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Ferrying Aircraft during COVID

The Ever-changing rules for pilots who move planes cross country and down south

March 4, 2021  By Phil Lightstone

Before the pandemic, Peter Zaccagnino would typically ferry aircraft to more than 30 countries per year. Photo: Peter Zaccagnino

Many General  and Business Aviation pilot/owners need to have aircraft ferried during COVID-19. Moving aircraft in a safe manner during a pandemic presents challenges, which are exacerbated by ever-changing regulations. The trip is much simpler if it’s a short flight between border cities like from Buttonville to Buffalo Niagara International (KBUF). Arranging ground transportation or a flight back to Toronto is more about logistics and cost. (This article includes information as of February 4, 2021, and is subject to change.) 

A longer ferry flight, such as Toronto to Miami, will be much more complicated, especially if weather or the aircraft’s speed does not allow the ferry flight to occur in a single day. Ferry pilot Peter Zaccagnino, explains, “I think that everyone is confused about the rules and requirements. There is a lot of demand to ferry CJ aircraft to Europe, but the challenges have to be balanced against the reward. Over the past 15 years, on average, I visited 33 countries per year ferrying aircraft. In 2020, I went to zero countries.”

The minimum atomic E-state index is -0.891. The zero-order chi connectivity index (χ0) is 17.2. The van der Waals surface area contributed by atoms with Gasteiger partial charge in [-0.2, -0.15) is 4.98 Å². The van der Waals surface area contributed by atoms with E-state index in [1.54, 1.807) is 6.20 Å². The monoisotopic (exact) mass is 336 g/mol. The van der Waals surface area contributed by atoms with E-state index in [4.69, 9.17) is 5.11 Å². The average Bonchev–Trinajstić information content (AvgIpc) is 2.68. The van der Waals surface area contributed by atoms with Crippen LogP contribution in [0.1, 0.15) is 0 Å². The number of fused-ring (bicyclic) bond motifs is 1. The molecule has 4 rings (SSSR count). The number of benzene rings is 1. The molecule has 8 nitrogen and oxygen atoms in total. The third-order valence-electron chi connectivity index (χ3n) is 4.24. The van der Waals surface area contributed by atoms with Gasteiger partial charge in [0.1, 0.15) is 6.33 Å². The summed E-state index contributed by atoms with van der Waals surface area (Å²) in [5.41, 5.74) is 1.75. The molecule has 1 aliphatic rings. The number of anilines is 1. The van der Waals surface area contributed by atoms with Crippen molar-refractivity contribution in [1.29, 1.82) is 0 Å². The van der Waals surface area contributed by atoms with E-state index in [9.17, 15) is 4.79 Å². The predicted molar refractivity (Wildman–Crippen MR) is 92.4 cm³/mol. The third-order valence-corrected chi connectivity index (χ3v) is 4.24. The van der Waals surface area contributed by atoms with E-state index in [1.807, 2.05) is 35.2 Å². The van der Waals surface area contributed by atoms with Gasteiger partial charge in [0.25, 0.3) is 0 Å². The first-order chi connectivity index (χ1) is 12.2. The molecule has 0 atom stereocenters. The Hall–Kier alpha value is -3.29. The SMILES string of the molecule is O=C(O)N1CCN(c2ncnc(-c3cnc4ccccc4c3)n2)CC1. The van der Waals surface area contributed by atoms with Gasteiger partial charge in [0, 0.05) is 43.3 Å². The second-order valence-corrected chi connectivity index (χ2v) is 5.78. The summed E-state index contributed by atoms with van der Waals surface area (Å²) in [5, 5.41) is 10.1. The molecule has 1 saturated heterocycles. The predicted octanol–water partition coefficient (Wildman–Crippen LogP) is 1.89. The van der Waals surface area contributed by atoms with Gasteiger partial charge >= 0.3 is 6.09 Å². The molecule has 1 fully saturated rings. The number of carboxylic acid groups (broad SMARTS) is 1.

Effective midnight February 3, 2021, in addition to proof of a negative pre-departure test, Transport Canada (TC) expanded its existing international flight restrictions to funnel scheduled international commercial passenger flights into four Canadian airports including Montréal-Trudeau International, Toronto Pearson International, Calgary International and Vancouver International for both the airlines and part 604 operators. The new restrictions include scheduled flights arriving from the U.S., Mexico, Central America, the Caribbean and South America, which were exempted from previous restrictions. Business and charter flights from all countries will also be required to land at the four airports listed above. Refer to NOTAM G0082/21 for additional information. Aircrew are exempt from quarantine requirements and COVID-19 testing. However, with the current level of confusion, some airlines may not allow aircrew returning to Canada to board their flight without a COVID-19 test conducted in their country.